FIGS. 6 through 9 each show an elevational view of a shaft working portion 18 of an endodontic file of the type shown in FIGS. 1 and 5. FIG. 6 illustrates the arrangement wherein the helical file flange has an angle with respect to a plane of the file longitudinal/rotational axis 20 of 30°. The helical angle in FIG. 5 of 10° can be contrasted with the helical angle of 30° in FIG. 6. While in FIG. 6 the helical angle 36B is 30°, in FIG. 7 the helical angle 36C is 24°. Thus FIGS. 5, 6 and 7 show that helical flutes and flanges can have highly selectable angles relative to a plane of a file longitudinal/rotational axis. The selected helical angle has a dramatic impact on the operation of a file as used in performing an endodontic procedure. Files having helical angles of 20° and greater tend to have a dramatic screwing action as they are rotated in a root canal. That is, they tend to thread toward the apical end of the root canal. On the other hand, files that have a small helical angle, such as less than 20°, do not have a strong screwing action but have a more pronounced scraping action. In performing an endodontic procedure, there are advantages to both screwing action and scraping action of a file. Scraping action tends to dislodge pulpal material and inwardly protruding portions of the root canal so as to clean and shape the root canal. However, scraping action is deficient if no provision is made for removing loosened material from within the root canal. That is, portions of the root canal wall must not only be scraped loose but must be removed. Screwing action of the file has a strong tendency to remove the dislodged material from within a root canal. Thus in selecting a helical angle for a file it is always a compromise between achieving good scraping action and achieving good removal action.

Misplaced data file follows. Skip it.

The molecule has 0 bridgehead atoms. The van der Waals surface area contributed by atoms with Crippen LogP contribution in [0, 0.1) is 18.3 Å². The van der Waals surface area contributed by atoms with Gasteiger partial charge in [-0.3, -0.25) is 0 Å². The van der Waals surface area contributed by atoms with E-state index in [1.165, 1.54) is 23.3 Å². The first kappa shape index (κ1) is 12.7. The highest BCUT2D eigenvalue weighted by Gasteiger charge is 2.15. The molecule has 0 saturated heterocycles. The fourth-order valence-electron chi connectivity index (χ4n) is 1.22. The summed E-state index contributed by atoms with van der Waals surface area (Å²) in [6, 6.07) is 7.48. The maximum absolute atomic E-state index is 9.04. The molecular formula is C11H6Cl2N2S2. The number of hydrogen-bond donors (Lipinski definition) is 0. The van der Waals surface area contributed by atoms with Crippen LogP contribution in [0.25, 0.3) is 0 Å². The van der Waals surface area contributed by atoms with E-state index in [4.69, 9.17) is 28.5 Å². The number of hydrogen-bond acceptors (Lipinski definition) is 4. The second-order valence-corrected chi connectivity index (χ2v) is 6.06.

Further, the helical angle has a dramatic effect on the possibility of the file breaking off within the tooth. That is, a file that has a pronounced screwing action tends to thread deeper towards the apical area of the tooth and to become more quickly and easily stuck in a position within the tooth so that further rotation can cause the file to be twisted into broken pieces. Breaking a file in a root canal is always a serious matter. One of the important concepts of this invention is that advantages can be taken of the helical angle of the flanges so that the advantages of both higher helical angles and lower helical angles can be combined into a file.